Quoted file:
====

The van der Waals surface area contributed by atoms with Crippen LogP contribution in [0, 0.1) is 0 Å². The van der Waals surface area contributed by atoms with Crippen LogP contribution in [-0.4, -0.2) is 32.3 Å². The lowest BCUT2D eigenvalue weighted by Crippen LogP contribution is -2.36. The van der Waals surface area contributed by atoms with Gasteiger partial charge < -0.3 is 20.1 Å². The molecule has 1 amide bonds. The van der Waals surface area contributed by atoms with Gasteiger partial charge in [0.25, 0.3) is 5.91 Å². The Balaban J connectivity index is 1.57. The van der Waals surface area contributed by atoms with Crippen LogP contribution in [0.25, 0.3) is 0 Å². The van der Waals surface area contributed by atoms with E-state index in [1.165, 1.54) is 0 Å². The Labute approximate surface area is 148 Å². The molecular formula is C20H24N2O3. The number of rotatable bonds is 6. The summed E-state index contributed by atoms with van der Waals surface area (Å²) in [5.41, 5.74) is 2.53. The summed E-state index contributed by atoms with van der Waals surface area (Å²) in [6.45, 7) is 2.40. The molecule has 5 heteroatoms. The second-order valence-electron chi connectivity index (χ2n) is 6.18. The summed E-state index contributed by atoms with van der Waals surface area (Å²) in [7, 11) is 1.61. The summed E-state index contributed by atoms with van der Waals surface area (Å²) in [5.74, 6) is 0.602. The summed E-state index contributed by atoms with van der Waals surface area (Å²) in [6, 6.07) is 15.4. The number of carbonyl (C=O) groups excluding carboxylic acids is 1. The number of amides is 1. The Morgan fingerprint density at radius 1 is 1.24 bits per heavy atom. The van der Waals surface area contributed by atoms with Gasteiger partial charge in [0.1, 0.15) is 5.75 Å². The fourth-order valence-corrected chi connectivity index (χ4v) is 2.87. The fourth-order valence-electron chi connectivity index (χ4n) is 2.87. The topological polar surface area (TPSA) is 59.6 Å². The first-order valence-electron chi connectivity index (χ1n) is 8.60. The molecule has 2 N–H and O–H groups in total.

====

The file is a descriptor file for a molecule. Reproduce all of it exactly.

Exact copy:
The van der Waals surface area contributed by atoms with Crippen LogP contribution in [0, 0.1) is 0 Å². The van der Waals surface area contributed by atoms with Crippen LogP contribution in [-0.4, -0.2) is 32.3 Å². The lowest BCUT2D eigenvalue weighted by Crippen LogP contribution is -2.36. The van der Waals surface area contributed by atoms with Gasteiger partial charge < -0.3 is 20.1 Å². The molecule has 1 amide bonds. The van der Waals surface area contributed by atoms with Gasteiger partial charge in [0.25, 0.3) is 5.91 Å². The Balaban J connectivity index is 1.57. The van der Waals surface area contributed by atoms with Crippen LogP contribution in [0.25, 0.3) is 0 Å². The van der Waals surface area contributed by atoms with E-state index in [1.165, 1.54) is 0 Å². The Labute approximate surface area is 148 Å². The molecular formula is C20H24N2O3. The number of rotatable bonds is 6. The summed E-state index contributed by atoms with van der Waals surface area (Å²) in [5.41, 5.74) is 2.53. The summed E-state index contributed by atoms with van der Waals surface area (Å²) in [6.45, 7) is 2.40. The molecule has 5 heteroatoms. The second-order valence-electron chi connectivity index (χ2n) is 6.18. The summed E-state index contributed by atoms with van der Waals surface area (Å²) in [7, 11) is 1.61. The summed E-state index contributed by atoms with van der Waals surface area (Å²) in [5.74, 6) is 0.602. The summed E-state index contributed by atoms with van der Waals surface area (Å²) in [6, 6.07) is 15.4. The number of carbonyl (C=O) groups excluding carboxylic acids is 1. The number of amides is 1. The Morgan fingerprint density at radius 1 is 1.24 bits per heavy atom. The van der Waals surface area contributed by atoms with Gasteiger partial charge in [0.1, 0.15) is 5.75 Å². The fourth-order valence-corrected chi connectivity index (χ4v) is 2.87. The fourth-order valence-electron chi connectivity index (χ4n) is 2.87. The topological polar surface area (TPSA) is 59.6 Å². The first-order valence-electron chi connectivity index (χ1n) is 8.60. The molecule has 2 N–H and O–H groups in total.